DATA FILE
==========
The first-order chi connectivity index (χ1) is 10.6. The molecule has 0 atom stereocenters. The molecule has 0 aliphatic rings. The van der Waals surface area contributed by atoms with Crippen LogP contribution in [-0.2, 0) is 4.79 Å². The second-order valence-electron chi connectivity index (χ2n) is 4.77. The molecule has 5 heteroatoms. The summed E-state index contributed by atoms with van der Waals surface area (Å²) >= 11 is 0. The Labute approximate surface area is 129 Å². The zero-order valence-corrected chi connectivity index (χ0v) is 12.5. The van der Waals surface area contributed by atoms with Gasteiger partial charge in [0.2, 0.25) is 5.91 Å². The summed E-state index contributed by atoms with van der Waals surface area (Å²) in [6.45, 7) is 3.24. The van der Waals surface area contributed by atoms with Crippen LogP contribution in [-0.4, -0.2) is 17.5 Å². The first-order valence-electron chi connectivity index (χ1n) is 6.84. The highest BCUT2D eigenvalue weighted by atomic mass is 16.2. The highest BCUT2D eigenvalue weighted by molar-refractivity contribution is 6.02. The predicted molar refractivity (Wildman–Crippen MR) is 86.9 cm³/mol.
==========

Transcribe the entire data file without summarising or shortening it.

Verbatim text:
The first-order chi connectivity index (χ1) is 10.6. The molecule has 0 atom stereocenters. The molecule has 0 aliphatic rings. The van der Waals surface area contributed by atoms with Crippen LogP contribution in [-0.2, 0) is 4.79 Å². The second-order valence-electron chi connectivity index (χ2n) is 4.77. The molecule has 5 heteroatoms. The summed E-state index contributed by atoms with van der Waals surface area (Å²) >= 11 is 0. The Labute approximate surface area is 129 Å². The zero-order valence-corrected chi connectivity index (χ0v) is 12.5. The van der Waals surface area contributed by atoms with Gasteiger partial charge in [0.2, 0.25) is 5.91 Å². The summed E-state index contributed by atoms with van der Waals surface area (Å²) in [6.45, 7) is 3.24. The van der Waals surface area contributed by atoms with Crippen LogP contribution in [-0.4, -0.2) is 17.5 Å². The first-order valence-electron chi connectivity index (χ1n) is 6.84. The highest BCUT2D eigenvalue weighted by atomic mass is 16.2. The highest BCUT2D eigenvalue weighted by molar-refractivity contribution is 6.02. The predicted molar refractivity (Wildman–Crippen MR) is 86.9 cm³/mol.